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BBC: Russia deports, detains Ukrainian civilians without trial

by Abbey Fenbert January 9, 2024 6:51 AM 3 min read
The entrance to the Russian penal colony IK-2 in the town of Yavas in central Russia, Nov. 19, 2022 (Alexander Nemenov / AFP via Getty Images)
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Russian authorities have deported and detained thousands of Ukrainian civilians and have held them without charges, trials, or access to legal counsel, the BBC's Russia Service reported on Jan. 8.  

Unlike prisoners of war (POWs), there is no mechanism for the release of these detained civilians. Without formal investigations, court proceedings, or release dates, it is impossible to track people in the Russian penal system.

The BBC gathered accounts from people living under Russian occupation who were arrested for failing to support what Russia calls its "special military operation" — the state's official euphemism for the war against Ukraine.

The Russian Defense Ministry responded to inquiries by saying that civilian detainees are "held in accordance with the requirements of the Geneva Convention on the Treatment of Prisoners of War."

The Geneva Convention's protections for war prisoners apply mainly to military, not civilian captives. The Convention prohibits taking hostages, but does not otherwise discuss the possibility of civilian prisoners.

Current international norms stipulate that detainees must be charged with violating a law and receive a fair trial.

Russia imprisons two poets for anti-war poetry reading
A Moscow court sentenced two men to prison for participating in a reading of poems against the Russian invasion of Ukraine in public, Radio Free Europe / Radio Liberty reported on Dec. 28.

Polina Murygina, a lawyer who founded the Every Human Being project, an organization which searches for civilians in Russian prisons, said that Ukrainian detainees held in Russia or the occupied territories are seldom charged with a specific administrative or criminal offense.

"Since we are talking about detention, it means that either in the criminal code or in the administrative code there should be an article that 'countering the SVO' (special military operation) is an administrative offense or a criminal offense," she said.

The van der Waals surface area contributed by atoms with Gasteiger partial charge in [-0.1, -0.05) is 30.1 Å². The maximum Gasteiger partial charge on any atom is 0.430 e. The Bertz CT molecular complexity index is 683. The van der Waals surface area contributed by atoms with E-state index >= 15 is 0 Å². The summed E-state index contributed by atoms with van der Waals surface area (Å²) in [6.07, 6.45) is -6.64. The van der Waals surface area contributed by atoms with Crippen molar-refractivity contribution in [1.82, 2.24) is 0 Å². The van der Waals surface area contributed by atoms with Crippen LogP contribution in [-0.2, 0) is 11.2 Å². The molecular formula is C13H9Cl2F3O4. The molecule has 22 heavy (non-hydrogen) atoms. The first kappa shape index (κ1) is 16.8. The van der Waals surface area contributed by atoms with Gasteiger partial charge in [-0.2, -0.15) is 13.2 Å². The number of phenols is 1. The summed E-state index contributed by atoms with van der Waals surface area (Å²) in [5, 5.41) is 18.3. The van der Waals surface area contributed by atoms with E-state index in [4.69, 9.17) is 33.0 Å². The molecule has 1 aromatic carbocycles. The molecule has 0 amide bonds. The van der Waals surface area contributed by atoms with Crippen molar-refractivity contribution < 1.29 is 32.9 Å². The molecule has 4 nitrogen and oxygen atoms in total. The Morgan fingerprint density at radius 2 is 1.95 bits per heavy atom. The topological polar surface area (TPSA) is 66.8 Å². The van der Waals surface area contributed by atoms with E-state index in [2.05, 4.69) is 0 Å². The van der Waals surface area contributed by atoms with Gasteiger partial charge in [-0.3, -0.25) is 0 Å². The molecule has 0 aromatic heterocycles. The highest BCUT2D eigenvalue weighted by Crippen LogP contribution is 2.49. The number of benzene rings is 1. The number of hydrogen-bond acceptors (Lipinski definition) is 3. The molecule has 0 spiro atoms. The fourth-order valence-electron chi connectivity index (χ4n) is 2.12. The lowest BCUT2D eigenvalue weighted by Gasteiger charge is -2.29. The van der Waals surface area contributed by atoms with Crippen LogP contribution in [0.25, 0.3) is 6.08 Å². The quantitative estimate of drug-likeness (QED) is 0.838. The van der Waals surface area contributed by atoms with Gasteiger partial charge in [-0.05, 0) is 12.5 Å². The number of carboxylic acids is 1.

"Then it would give proceduralization to the status of these people, and we as human rights defenders could send a lawyer. But to this I get the answer: 'No, we are not accusing or suspecting them of anything, they are just detained for opposing the SVO.'"

The lack of official designations for these detainees means that people disappear into the system, and it becomes impossible for their relatives to find them, let alone provide them with a lawyer.

Lawyer Maria Eismont said that people held without charges have virtually no access to defense counsel.

"Neither I nor other colleagues have been able to find such people and meet with them, despite the fact that relatives asked to go and there was information about where they were, and every detainee has the right to a lawyer," Eismont said.

The BBC's Russia Service reported that none of the lawyers interviewd throughout the investigation could give an example of a defense lawyer successfully being able to meet with a captured Ukrainain.

"In helping such captives, we faced a legal paradox: it's better if they think of you as a criminal," Murygina said.

Some former detainees reported brutal treatment at the hands of Russian authorities, including torture.

Politico reported in December that Russia deliberately uses Ukrainian POWs to foment unrest in Ukraine and encourage protests against Kyiv. In early January, 230 Ukrainian POWs returned home from captivity in the largest prisoner exchange since the start of Russia's full-scale war.

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